Acceleration is brilliant, grip and poise exceptional. And the car's a lot more civilised than the harsh Evo9 was. Starting at $59,490 the Evo X will undoubtedly become the car to beat. But that will take some doing…

Engine type: 2-litre 4-cylinder, turbocharged
Torque: 366Nm
Transmission: 5-speed or 6-speed dual-clutch SST
Performance: 0-100km/h 5.0 seconds
Price: From
$59,490 to $71,690 at time of review
Photo & text - Paul Blank (copyright)

 Volkswagen Touareg R50 - tested

There's a real character difference between the 'normal' Touareg V10 and the R50 version. Having driven the normal twin-turbo V10 diesel version for a week, it was a little bit hard to love. Sure, the Touareg did everything well, drove nicely, the performance was very strong, the interior, equipment levels and fitments were of a high standard and all, but it was somehow too bland. There was nothing much to excite the driver other than the prodigious torque. It even looked too plain.

Well Volkswagen has answered any criticisms with the R50 version. A stylish body kit, aggressive grille and vast 21-inch alloy wheels conspire to not only make the Touareg look smaller, but a much more attractive package. People look when it drives past. Much better than the standard Touareg which barely even gets noticed by other Touareg drivers.

Inside, there are upgrades to the finishes which give the interior a real lift. They're mostly cosmetic, and are in keeping with the sporty nature of the R59, but they do make a positive difference. Power leather seats, glass sunroof, 4-zone climate control, power steering wheel adjustment, front and rear parking sensors, etc - there's not much more that can be added. It has Tiptronic flippers, which frankly, are a waste of time. The adjustable air suspension - standard on this model - seems pretty good.

The normal V10 engine is a pretty wondrous device producing an impressive 750Nm of torque - to compare, the latest 6-litre Ferrari 599 V12 produces 607Nm. So for the R50, VW decided to up the ante even more, delivering a staggering 850Nm of torque! Power is also up by 28kW to 258kW. Interestingly Volkswagen claims that the fuel economy remains the same - at 12.6 l/100km. What this means of course, is that the R50 is the perfect choice for towing a huge boat. Up a wall. Quite why else you'd really need this kind of performance in an SUV is questionable. But the endless surge of torque is quite something, and somewhat addictive.

The Touareg options list might make you cringe - $1470 for electric tailgate, $4250 for rear seat DVD, $3170 for Bi-Xenon headlights...

But the R50 version is only $10,000 more than the normal V10 TDI, which begs the question: Why wouldn't you buy the R50? If you did want a big, luxurious SUV with more grunt than any other vehicle on the planet, then this would be the car for you. It's probably hard to justify, but it's a pretty compelling machine.

Engine type: 5-litre V10 diesel, twin-turbocharged
Torque: 850Nm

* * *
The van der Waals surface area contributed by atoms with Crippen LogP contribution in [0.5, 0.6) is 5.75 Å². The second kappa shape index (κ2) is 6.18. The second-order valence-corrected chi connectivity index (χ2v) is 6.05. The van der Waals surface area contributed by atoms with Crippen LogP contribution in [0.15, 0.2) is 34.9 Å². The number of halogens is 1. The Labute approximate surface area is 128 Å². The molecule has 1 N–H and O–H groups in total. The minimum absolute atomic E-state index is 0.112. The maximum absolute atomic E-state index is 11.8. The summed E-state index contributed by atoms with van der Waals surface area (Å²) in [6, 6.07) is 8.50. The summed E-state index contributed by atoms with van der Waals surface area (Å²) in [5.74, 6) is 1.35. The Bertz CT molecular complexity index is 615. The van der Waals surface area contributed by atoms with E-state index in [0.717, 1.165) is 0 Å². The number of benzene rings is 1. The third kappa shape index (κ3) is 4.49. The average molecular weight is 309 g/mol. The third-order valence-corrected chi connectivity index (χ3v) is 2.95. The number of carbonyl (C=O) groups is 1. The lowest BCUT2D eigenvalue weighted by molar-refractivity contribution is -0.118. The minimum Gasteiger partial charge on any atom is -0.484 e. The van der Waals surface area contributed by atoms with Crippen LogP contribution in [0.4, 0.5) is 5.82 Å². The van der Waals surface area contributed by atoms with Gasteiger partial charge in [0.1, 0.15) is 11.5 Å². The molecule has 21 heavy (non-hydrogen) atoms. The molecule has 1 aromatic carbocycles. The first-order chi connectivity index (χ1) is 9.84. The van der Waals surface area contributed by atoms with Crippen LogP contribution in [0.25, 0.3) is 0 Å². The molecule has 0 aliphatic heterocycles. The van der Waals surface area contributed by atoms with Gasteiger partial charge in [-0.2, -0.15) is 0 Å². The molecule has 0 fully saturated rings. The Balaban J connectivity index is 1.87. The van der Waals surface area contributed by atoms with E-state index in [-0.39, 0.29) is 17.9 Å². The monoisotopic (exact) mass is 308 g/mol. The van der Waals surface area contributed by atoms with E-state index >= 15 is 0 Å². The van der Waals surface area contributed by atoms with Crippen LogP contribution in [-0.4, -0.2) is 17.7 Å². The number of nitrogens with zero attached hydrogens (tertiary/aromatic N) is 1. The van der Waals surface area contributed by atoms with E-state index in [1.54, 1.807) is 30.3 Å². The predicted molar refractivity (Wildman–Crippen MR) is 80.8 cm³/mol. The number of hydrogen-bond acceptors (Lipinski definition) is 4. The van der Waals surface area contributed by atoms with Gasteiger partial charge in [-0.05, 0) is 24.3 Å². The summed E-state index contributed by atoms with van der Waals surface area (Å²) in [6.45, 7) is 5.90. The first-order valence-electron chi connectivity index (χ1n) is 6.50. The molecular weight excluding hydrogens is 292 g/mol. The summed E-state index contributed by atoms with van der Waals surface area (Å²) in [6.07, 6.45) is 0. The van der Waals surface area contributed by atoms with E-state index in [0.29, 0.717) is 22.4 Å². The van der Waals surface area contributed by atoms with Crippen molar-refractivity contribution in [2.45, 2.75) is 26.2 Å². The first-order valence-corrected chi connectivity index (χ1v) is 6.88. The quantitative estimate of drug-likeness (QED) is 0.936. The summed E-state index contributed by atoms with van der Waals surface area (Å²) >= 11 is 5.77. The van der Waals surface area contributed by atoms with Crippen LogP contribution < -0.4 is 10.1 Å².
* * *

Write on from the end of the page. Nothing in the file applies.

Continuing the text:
Transmission: 6-speed tiptronic automatic
Performance: 0-100km/h 6.8 seconds
Price: From
$134,990 at time of review

Photo & text - Paul Blank (copyright)

 Fiat 500 - Tested

Some retro cars hit the mark and some just don't get close. The two most common in Australia are the new Mini and Beetle. The Mini has been a runaway success and is acknowledged as a great drivers' car, especially in Cooper S form and has become a 'must have' car in many parts of the world. The Beetle, while aesthetically pleasing, is a very compromised design, and no self respecting male in the world has bought one. Not even the daisy on the dashboard gives the Beetle any street cred.

So when Fiat decided to reinvent their iconic Bambino, there was a lot at stake - and they knew it. The original rear-engined 2-cylinder car's formula had plenty of character, but minimal practicality in the modern world, so Fiat needed to somehow retain the personality of the old car and translate the rest of the car into something which could be built at a price and was useable by today's drivers.

Fortunately, they seem to have got it right. The car certainly looks 'right'. While it has many of the original's styling cues and definitely has the DNA of the Bambino, it has grown up. Now it sports a 1.2 or 1.4 -litre petrol or a 1.3-litre turbodiesel 4-cylinder engine up front. Performance is much as you'd expect from a modern 4-cylinder car, though the example we tested seemed to idle noisily.

The two main criticisms would be that the car has a turning circle far bigger than something so small should have, and the ride is quite choppy - probably inevitable to a degree in a short, light car, but it became tedious around Sydney's poor street surfaces.

You sit a little higher than in most small cars, which is fine - and there's room for four full-sized adults. The interior is bright - with much of the surfaces finished in the external body colour. Power steering, power windows, central locking, a decent sound system and air conditioning mean there's nothing really missing.